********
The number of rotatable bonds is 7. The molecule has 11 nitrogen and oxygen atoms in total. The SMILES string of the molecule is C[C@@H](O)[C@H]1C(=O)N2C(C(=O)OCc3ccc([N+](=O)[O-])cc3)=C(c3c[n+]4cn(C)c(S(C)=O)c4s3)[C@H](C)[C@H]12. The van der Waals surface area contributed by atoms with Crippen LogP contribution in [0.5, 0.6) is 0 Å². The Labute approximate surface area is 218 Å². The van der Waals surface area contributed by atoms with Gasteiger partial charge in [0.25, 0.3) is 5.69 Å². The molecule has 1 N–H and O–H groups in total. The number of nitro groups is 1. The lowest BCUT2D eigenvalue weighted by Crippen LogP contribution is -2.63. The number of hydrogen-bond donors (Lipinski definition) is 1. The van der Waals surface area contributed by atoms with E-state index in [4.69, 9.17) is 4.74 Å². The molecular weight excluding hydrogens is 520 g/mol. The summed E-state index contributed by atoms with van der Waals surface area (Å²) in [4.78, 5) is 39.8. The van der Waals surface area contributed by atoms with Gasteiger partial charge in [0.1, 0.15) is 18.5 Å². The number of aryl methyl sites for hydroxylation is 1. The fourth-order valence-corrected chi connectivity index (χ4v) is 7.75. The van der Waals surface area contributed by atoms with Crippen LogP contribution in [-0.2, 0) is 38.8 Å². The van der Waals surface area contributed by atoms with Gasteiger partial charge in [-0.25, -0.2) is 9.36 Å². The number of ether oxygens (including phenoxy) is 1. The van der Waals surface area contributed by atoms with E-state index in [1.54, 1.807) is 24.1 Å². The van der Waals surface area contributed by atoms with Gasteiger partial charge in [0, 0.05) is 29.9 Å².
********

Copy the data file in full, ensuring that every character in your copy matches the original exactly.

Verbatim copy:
The number of rotatable bonds is 7. The molecule has 11 nitrogen and oxygen atoms in total. The SMILES string of the molecule is C[C@@H](O)[C@H]1C(=O)N2C(C(=O)OCc3ccc([N+](=O)[O-])cc3)=C(c3c[n+]4cn(C)c(S(C)=O)c4s3)[C@H](C)[C@H]12. The van der Waals surface area contributed by atoms with Crippen LogP contribution in [0.5, 0.6) is 0 Å². The Labute approximate surface area is 218 Å². The van der Waals surface area contributed by atoms with Gasteiger partial charge in [0.25, 0.3) is 5.69 Å². The molecule has 1 N–H and O–H groups in total. The number of nitro groups is 1. The lowest BCUT2D eigenvalue weighted by Crippen LogP contribution is -2.63. The number of hydrogen-bond donors (Lipinski definition) is 1. The van der Waals surface area contributed by atoms with E-state index in [4.69, 9.17) is 4.74 Å². The molecular weight excluding hydrogens is 520 g/mol. The summed E-state index contributed by atoms with van der Waals surface area (Å²) in [4.78, 5) is 39.8. The van der Waals surface area contributed by atoms with Gasteiger partial charge in [0.1, 0.15) is 18.5 Å². The number of aryl methyl sites for hydroxylation is 1. The fourth-order valence-corrected chi connectivity index (χ4v) is 7.75. The van der Waals surface area contributed by atoms with Crippen LogP contribution in [-0.2, 0) is 38.8 Å². The van der Waals surface area contributed by atoms with Gasteiger partial charge in [-0.25, -0.2) is 9.36 Å². The number of ether oxygens (including phenoxy) is 1. The van der Waals surface area contributed by atoms with E-state index in [1.54, 1.807) is 24.1 Å². The van der Waals surface area contributed by atoms with Gasteiger partial charge in [0, 0.05) is 29.9 Å².